- The Esquilino neighbourhood resides atop one of the famous Seven Hills of Rome, asserting its reputation as one of Rome’s original neighbourhoods. Until the late 19th century, Esquilino was considered practically a suburban niche in the city centre. Upon the unification of Italy with Rome as its capital, Esquilino experienced a rich and quick urban development. The bustling neighbourhood is full of turn-of-the-century charm and is now a multi-cultural mélange.
The skewed rectangular-shaped Esquilino neighbourhood flows down from Termini Train Station in a south-east direction. With Termini defining its north-east side, the downward-sloping Via Merulana provides the western border and the ancient Aurelian wall neatly cordons off its south, running east to west. Piazza di Santa Maria Maggiore, a large square in front of the basilica of the same name, is the north-west entrance to the neighbourhood.
The centre of Esquilino is Piazza Vittoria, a 20th-century-designed square piazza with basketball courts, palm trees and ancient ruins. Additional landmarks include the large Termini station, whose area is the northern third of the neighbourhood and the Basilica of Santa Croce in Gerusalemme in its southernmost corner.
Esquilino is surrounded by the following neighbourhoods: Monti, Castro Pretorio, San Lorenzo, Appia Nuova and Est. Rome’s ‘it’ neighbourhood, Monti, flanks Esquilino to its west, slightly downhill from Piazza Santa Maria Maggiore. In front of Termini train station and to the north is the congested Castro Pretorio whereas Appia Nuova is to Esquilino’s south. Heading east are the traditional university neighbourhood San Lorenzo and the large Est, an all-encompassing eastern neighbourhood.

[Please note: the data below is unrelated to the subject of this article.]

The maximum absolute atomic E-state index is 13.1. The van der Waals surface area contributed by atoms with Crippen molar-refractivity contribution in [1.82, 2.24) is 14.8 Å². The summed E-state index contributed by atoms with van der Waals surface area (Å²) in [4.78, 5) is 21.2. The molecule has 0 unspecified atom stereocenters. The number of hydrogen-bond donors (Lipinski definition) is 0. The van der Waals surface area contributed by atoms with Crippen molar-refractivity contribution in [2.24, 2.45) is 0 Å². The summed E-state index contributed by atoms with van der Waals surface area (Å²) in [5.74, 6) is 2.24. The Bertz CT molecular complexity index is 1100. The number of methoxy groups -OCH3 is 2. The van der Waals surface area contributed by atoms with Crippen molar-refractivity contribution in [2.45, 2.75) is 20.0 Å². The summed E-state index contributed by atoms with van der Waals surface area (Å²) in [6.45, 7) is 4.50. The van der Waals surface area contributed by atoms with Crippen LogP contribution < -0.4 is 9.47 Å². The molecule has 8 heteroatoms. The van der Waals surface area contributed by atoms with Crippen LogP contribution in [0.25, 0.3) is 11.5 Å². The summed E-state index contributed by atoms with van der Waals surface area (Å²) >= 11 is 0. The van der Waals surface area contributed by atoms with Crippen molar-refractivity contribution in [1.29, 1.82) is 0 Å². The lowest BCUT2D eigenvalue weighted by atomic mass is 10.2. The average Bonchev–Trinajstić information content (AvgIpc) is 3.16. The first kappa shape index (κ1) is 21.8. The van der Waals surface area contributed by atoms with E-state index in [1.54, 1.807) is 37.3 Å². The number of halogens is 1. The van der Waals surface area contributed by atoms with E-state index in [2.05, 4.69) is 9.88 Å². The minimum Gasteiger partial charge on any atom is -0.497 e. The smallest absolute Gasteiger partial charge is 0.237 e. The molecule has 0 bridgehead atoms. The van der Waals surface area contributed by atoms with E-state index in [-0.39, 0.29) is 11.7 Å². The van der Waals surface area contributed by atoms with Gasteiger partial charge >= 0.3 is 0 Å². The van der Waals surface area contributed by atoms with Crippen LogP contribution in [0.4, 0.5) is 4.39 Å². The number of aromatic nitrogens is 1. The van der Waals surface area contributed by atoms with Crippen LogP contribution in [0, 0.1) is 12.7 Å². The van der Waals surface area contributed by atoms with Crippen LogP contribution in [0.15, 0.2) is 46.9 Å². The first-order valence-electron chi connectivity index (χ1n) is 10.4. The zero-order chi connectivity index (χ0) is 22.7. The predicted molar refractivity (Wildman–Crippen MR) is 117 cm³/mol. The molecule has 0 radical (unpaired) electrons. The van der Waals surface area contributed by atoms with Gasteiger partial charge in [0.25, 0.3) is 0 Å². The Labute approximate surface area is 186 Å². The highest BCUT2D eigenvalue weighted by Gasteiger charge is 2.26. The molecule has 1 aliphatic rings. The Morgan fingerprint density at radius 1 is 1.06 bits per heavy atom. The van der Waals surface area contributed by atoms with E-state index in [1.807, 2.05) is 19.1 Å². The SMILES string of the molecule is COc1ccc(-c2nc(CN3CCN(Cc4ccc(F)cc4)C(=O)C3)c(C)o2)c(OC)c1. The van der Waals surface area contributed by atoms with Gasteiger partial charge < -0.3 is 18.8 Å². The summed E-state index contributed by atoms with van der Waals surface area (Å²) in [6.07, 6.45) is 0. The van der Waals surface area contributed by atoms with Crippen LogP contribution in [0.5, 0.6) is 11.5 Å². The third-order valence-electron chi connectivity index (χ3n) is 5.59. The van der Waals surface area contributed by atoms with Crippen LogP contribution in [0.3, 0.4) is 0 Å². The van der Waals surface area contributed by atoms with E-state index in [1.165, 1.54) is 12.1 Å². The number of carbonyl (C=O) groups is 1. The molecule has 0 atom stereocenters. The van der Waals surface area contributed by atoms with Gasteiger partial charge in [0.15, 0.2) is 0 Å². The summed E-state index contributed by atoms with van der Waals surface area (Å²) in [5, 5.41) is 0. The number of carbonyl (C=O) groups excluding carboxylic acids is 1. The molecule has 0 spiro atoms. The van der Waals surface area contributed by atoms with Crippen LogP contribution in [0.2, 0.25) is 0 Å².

Know your neighbours
Getting to know your neighbours in Esquilino will prove to be a lot of fun. The area is best described as Rome’s multi-cultural mecca. Apart from the area immediately around Termini train station, Esquilino has recently become home to many of Rome’s immigrant communities. Piazza Vittorio is home to Rome’s Chinese community, along with smaller Korean communities. Lined with shops, bars, restaurants and businesses, there will always be someone to talk to - or else pick a bench at Piazza Vittorio and start up a conversation in whatever language you prefer.
Esquilino provides shopping resources for anything you might need, from chemists and food shops to clothing and home goods stores. The streets bordering Piazza Vittoria are filled with shops, including MAS, the large discount store selling everything and anything. In addition, there are several small, boutique grocers featuring hard-to-find essentials for non-Italian cuisine.
The large Piazza Vittorio market (in a building just east of the square) is a citywide draw for its fresh produce, meats and fish, however throughout the neighbourhood there are many name brand supermarkets. Via Merulana has a variety of boutiques lining both sides of the streets, with excellent shopping for children. Single-stop shopping can be found at Termini train station. The central station has a vast selection of shops (and restaurants) in its ground and underground levels. Shops are well recognised such as department store UPIM, Bore bookstore, Benetton, Calzedonia and Nike.